- John Marshall (1663-1725) was an optical instrument maker in London whose “Great Double Microscope” introduced in around 1693 was similar in many ways to Hooke’s instrument. A compound binocular with cardboard tube, wooden fittings, and screw focus, it attached to a pillar that sat atop a ball and socket joint. It had a glass stage, a sub-stage mirror, and a wooden based with drawer to hold accessories. The form remained popular throughout the century. The Smithsonian’s example is a replica based on the illustration in John Harris, Lexicon Technicum (London, 1704), art. “Microscopes.”
- Ref: John Mayall, Cantor Lectures on the Microscope (London, 1886), pp. 36-37.
- Reginald Clay and Thomas Court, The History of the Microscope (London, 1932), pp. 90-107.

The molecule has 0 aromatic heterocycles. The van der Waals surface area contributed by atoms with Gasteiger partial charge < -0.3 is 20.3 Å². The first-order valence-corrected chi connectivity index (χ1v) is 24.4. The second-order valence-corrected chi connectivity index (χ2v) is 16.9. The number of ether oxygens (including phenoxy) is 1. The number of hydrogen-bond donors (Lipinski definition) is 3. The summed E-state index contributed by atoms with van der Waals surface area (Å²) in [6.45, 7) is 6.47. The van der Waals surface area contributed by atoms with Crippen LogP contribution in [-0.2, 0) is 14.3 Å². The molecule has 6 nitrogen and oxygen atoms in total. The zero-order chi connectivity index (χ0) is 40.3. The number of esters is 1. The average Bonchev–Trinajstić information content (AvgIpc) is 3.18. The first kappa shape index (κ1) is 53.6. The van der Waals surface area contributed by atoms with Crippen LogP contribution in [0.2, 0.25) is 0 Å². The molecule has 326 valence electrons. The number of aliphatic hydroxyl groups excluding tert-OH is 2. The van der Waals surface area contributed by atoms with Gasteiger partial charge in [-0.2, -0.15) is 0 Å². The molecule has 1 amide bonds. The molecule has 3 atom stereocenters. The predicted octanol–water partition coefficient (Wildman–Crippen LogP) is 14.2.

- Currently not on view
- Object Name
- microscope, replica
- date made
- Lucas, Joseph D.
- place made
- United States: Ohio, Cleveland
- stand: 5 cm x 23 cm x 22 cm; 1 31/32 in x 9 1/16 in x 8 21/32 in
- barrel: 54 cm x 16 cm x 13 cm; 21 1/4 in x 6 5/16 in x 5 1/8 in
- ID Number
- catalog number
- accession number
- Credit Line
- Mrs. Joseph D. Lucas
- Science & Scientific Instruments
- Data Source
- National Museum of American History
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